India emerges as the world’s most optimistic market
According to the latest global consumer confidence findings from Nielsen, India remained the world's most optimistic market for the eighth consecutive quarter
India has once again emerged as the most optimistic market, driven by its buoyant domestic consumption levels, but slowing growth and inflationary concerns could put pressure on consumer confidence for the year ahead, says a survey.
According to the latest global consumer confidence findings from Nielsen, a provider of information and insights into what consumers watch and buy, India remained the world's most optimistic market for the eighth consecutive quarter with a one point consumer confidence index increase to 122.
India was followed by Indonesia and the Philippines at 117 in the list. Venkatesh Bala, Chief Economist at The Cambridge Group, a part of Nielsen said, "Buoyant domestic consumption also maintained confidence levels in the large emerging economies of India, Indonesia and Brazil. However, slowing GDP growth within emerging economies and inflationary pressures would suggest some degree of caution for the year ahead."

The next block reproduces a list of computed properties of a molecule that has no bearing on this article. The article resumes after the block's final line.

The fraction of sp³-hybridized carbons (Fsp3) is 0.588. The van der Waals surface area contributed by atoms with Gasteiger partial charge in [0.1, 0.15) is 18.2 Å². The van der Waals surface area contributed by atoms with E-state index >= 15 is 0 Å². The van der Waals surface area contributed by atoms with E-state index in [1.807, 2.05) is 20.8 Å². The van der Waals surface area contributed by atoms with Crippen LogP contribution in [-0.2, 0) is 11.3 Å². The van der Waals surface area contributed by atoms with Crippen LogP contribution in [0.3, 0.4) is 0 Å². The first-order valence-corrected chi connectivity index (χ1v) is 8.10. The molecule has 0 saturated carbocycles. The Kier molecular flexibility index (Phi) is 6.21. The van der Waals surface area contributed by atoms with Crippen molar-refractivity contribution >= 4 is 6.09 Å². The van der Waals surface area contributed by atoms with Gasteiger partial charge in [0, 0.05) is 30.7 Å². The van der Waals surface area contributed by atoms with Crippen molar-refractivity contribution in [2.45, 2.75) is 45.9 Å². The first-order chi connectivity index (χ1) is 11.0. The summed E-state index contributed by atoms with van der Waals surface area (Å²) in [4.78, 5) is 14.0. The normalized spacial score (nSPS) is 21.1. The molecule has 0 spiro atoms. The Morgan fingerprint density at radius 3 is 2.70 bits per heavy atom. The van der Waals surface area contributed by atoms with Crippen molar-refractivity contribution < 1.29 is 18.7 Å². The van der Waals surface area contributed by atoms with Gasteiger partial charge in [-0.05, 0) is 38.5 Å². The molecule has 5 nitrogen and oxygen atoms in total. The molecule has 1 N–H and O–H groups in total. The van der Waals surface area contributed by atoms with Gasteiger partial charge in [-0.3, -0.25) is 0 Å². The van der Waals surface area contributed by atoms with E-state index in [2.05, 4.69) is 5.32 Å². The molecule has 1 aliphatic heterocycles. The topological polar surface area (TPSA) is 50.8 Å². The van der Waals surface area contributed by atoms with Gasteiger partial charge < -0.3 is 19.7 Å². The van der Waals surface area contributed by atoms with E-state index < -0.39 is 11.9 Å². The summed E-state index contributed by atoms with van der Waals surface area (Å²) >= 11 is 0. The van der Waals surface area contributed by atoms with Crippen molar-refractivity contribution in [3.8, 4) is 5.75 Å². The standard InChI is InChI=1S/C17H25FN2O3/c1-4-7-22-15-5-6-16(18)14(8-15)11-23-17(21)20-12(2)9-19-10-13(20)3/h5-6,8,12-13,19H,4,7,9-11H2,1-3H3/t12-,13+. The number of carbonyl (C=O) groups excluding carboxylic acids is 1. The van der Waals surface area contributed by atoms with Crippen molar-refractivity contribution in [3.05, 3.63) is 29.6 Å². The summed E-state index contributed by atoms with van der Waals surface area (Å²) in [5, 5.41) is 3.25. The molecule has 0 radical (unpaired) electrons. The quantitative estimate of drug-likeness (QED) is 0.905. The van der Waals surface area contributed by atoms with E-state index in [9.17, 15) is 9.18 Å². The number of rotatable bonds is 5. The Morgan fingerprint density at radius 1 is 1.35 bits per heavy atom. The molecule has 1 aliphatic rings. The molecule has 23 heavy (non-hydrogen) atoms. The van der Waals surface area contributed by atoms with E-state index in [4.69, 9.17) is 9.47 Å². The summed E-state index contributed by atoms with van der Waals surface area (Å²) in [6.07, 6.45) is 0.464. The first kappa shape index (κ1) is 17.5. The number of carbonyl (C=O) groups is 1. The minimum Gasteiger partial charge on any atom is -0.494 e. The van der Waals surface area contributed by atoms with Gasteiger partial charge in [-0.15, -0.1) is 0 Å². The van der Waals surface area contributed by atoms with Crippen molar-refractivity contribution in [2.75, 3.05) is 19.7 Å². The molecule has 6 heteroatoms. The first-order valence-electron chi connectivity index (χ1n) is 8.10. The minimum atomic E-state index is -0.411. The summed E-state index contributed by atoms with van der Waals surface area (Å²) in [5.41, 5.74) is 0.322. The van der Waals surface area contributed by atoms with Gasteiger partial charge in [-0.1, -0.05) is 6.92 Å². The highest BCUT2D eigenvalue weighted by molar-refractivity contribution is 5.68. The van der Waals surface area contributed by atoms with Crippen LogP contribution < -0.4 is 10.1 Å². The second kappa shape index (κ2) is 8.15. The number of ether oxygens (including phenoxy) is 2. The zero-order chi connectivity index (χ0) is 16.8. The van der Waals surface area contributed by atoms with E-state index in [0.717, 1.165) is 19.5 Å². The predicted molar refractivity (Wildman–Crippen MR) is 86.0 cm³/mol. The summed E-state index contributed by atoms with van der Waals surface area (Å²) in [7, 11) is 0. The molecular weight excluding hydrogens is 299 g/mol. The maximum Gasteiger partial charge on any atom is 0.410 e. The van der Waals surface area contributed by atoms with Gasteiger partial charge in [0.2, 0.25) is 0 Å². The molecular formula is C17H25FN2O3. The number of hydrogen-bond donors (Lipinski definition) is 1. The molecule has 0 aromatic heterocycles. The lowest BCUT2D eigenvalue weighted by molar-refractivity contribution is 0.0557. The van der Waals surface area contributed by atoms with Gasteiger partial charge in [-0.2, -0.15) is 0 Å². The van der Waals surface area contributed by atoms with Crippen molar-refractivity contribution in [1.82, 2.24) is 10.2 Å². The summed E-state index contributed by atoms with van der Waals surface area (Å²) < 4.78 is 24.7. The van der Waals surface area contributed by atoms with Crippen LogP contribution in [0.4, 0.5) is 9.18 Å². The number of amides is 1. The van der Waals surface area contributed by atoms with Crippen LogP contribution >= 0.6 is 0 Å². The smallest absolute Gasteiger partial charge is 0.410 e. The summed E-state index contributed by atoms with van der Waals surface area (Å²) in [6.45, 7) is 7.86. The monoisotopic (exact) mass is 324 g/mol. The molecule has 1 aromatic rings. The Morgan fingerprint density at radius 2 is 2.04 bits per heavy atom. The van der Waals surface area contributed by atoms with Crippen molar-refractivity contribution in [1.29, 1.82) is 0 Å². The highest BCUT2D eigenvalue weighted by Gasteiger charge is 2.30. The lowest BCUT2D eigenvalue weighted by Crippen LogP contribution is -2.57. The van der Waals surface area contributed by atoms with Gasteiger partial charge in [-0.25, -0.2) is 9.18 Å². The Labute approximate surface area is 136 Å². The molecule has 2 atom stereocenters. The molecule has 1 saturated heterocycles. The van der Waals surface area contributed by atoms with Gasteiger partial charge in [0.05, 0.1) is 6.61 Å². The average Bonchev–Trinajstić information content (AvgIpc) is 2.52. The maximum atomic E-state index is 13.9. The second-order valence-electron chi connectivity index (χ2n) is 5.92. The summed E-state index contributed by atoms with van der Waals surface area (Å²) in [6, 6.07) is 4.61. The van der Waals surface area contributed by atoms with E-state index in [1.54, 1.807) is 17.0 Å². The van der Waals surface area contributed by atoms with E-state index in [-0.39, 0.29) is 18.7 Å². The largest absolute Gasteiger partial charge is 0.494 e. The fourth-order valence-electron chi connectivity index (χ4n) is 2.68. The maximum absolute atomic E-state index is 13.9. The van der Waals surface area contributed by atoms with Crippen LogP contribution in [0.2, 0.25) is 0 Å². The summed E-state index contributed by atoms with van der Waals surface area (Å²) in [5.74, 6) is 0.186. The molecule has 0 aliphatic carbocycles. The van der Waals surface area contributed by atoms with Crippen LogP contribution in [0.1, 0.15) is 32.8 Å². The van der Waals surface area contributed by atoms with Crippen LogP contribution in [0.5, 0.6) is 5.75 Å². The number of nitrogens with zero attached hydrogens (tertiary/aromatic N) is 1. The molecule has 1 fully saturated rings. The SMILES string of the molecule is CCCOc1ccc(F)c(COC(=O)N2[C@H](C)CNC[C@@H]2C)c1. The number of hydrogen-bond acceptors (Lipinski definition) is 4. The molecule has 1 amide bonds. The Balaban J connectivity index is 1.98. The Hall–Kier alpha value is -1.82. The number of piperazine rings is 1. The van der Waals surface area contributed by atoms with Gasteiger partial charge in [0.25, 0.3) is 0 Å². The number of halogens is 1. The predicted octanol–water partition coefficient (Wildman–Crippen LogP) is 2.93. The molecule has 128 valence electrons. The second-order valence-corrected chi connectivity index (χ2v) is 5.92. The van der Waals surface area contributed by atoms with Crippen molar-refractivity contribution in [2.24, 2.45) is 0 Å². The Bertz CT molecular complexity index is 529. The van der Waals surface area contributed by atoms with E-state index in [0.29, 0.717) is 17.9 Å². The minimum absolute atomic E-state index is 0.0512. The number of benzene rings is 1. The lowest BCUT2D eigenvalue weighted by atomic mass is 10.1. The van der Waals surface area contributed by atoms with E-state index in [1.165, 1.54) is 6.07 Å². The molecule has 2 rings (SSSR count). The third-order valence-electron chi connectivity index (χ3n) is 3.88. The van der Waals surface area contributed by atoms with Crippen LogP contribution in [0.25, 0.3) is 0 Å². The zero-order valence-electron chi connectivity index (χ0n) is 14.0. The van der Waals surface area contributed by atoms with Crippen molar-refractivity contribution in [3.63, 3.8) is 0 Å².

Elaborating further, Nielsen India managing director Justin Sargent said, "The stabilisation of India's consumer confidence metric is encouraging and the retention of the top spot globally reminds us of the inherent strength of the Indian economy, the savings mindset of the Indian consumer, and the positivity of consumer sentiment which has likely been helped by the recent cooling of inflationary pressure."
Meanwhile, the global consumer confidence increased in the December quarter led by the world's two largest economies - the US and China, but deteriorated in the euro zone countries.
Global consumer confidence increased one index point to 89, even as confidence levels in 24 out of 27 European markets witnessed a decline.
"While Europe's challenging economic conditions in the second half of 2011 bought renewed vulnerability and fragility to consumers and financial markets globally, some of the most positive news last quarter came from the world's two largest economies - the US and China - where confidence rebounded to Q1 2011 levels," Bala added.
Confidence levels declined in 35 out of 56 markets, while confidence rose in 12 markets and remained flat in nine, but shoppers are still cautious, the survey, conducted between November 23 and December 9, 2011, said.
Hungary was the world's most pessimistic market at 30 index points, followed by Portugal (36) and Greece (41), where quarterly confidence levels fell seven, four and 10 points, respectively.
"European markets accounted for nine of the 10 most depressed markets last quarter," the report said.
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